Meritocracy

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Types of government

A meritocracy is a system of government where economic and political power is distributed to individual people based on their ability to perform tasks relevant to their position. On basis of talent, personal achievement, or display of one's erudite; positions are either assigned or democratically elected by their peers. They would be assigned by the previous most skilled individual, or elected by people related to their field of study. For example, all doctors would vote a particular "most knowledgeable" doctor as a leader of their field. This most experienced individual would advise and direct their the field of medicine, under the assumption that because they have the most experience; they know what is best for their peers.

Social status within a meritocracy is gained through competition, where the most skilled or experienced individuals compete to become the most recognized for their work. Having more social clout, or merit, allow this person to advance up the ladder of that field. This arbitrary measurement of merit is determined by consensus, as is done in tribal societies, such as the Inuit or the Sioux.

History

A true meritocratic government has never existed in human history. In order to gain an understanding of how such a system might work, we can look to the small scale example of pre-historic societies. Bands of hunter-gatherers, in which the wisest and strongest member would become leader of the band. A hunter-gatherer would assume a meritocratic position after the approval of the members of their band. This dutifully appointed position would be based on prior example of their ability to lead. If their ability to issue their tribe was able to meet the basic needs of survival, they would become more trustworthy to their peers. As their social standing increases, so does support of that person's knowledge and experience. This puts them into a position of power, where they are able to make decisions on behalf of their tribe. Additionally, when that person would appoint a successor, their judgement is less questionable; due to that persons social standing as the most experienced person to make that decision. In short, there is no person they would rather have make that decision.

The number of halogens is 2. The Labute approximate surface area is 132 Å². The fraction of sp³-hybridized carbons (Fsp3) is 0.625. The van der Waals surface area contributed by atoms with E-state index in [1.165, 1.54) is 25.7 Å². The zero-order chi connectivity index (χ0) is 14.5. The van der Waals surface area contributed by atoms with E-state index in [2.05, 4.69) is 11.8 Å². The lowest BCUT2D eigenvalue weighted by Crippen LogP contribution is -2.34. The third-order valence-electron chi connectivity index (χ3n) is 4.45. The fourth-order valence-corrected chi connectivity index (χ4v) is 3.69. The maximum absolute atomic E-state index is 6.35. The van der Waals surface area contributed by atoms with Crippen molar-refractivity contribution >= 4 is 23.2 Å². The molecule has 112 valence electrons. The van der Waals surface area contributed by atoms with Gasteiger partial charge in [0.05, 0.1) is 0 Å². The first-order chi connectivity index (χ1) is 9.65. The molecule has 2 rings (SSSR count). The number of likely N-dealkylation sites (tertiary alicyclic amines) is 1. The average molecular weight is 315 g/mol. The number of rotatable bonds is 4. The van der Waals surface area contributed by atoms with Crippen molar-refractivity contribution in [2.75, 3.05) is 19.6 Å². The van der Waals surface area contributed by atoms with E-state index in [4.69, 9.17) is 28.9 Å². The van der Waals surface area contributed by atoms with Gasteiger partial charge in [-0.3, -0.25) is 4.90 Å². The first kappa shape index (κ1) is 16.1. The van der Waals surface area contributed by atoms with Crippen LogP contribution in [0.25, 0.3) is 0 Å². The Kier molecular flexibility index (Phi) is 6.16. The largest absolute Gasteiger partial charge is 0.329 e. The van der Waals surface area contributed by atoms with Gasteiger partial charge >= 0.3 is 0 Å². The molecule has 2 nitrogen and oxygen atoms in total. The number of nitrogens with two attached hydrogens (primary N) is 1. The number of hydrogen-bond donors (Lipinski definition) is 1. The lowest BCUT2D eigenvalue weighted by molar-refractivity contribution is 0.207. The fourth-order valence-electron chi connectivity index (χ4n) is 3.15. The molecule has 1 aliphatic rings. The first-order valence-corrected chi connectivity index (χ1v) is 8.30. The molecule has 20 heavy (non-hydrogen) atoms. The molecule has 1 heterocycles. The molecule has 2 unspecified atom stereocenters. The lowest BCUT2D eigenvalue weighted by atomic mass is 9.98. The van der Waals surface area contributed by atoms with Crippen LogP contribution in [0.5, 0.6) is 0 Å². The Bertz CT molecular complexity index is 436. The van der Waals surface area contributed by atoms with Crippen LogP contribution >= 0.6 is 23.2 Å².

Criticism

Granted that this is a simple allegory, but it conveys the idea of what a Meritocracy is, how one would function, and shows that such an idea is not new. While such a form of government works on small scales, in small groups of people with few needs; it is outclassed by other types of government. Other types of government are more compatible with large groups of individuals. Where the problem with a more populous nation, is a populations inability to remember every person they hear of. It is difficult for each citizen to remember who is the most experienced person within each field, and what field they are experienced in. For this same reason most presidential elections, especially in the United States, are founded on the basis that the presidential nominee is the most qualified person in general for that position.

Notable Examples